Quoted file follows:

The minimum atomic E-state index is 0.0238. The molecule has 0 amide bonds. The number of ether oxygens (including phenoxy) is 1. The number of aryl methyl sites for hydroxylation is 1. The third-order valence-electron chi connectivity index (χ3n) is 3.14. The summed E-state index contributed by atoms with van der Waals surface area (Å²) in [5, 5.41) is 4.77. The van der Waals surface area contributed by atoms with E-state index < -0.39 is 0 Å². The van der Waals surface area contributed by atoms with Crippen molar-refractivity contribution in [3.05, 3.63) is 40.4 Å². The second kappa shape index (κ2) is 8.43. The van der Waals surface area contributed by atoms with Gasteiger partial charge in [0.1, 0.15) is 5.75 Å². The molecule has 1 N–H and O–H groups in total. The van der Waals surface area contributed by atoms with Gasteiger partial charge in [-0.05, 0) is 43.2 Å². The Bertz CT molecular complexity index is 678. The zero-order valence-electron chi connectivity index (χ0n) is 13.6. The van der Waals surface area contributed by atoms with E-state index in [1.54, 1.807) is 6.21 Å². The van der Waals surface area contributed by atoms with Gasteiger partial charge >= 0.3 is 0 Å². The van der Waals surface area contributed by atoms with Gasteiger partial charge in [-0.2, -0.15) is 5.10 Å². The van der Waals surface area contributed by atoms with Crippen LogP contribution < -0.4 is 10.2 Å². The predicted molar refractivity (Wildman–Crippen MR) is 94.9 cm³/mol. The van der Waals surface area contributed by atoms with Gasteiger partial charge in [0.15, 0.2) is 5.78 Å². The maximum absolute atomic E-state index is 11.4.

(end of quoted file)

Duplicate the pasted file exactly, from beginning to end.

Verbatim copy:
The minimum atomic E-state index is 0.0238. The molecule has 0 amide bonds. The number of ether oxygens (including phenoxy) is 1. The number of aryl methyl sites for hydroxylation is 1. The third-order valence-electron chi connectivity index (χ3n) is 3.14. The summed E-state index contributed by atoms with van der Waals surface area (Å²) in [5, 5.41) is 4.77. The van der Waals surface area contributed by atoms with E-state index < -0.39 is 0 Å². The van der Waals surface area contributed by atoms with Crippen molar-refractivity contribution in [3.05, 3.63) is 40.4 Å². The second kappa shape index (κ2) is 8.43. The van der Waals surface area contributed by atoms with Gasteiger partial charge in [0.1, 0.15) is 5.75 Å². The molecule has 1 N–H and O–H groups in total. The van der Waals surface area contributed by atoms with Gasteiger partial charge in [-0.05, 0) is 43.2 Å². The Bertz CT molecular complexity index is 678. The zero-order valence-electron chi connectivity index (χ0n) is 13.6. The van der Waals surface area contributed by atoms with E-state index in [1.54, 1.807) is 6.21 Å². The van der Waals surface area contributed by atoms with Gasteiger partial charge >= 0.3 is 0 Å². The van der Waals surface area contributed by atoms with Gasteiger partial charge in [-0.2, -0.15) is 5.10 Å². The van der Waals surface area contributed by atoms with Crippen LogP contribution < -0.4 is 10.2 Å². The predicted molar refractivity (Wildman–Crippen MR) is 94.9 cm³/mol. The van der Waals surface area contributed by atoms with Gasteiger partial charge in [0.15, 0.2) is 5.78 Å². The maximum absolute atomic E-state index is 11.4.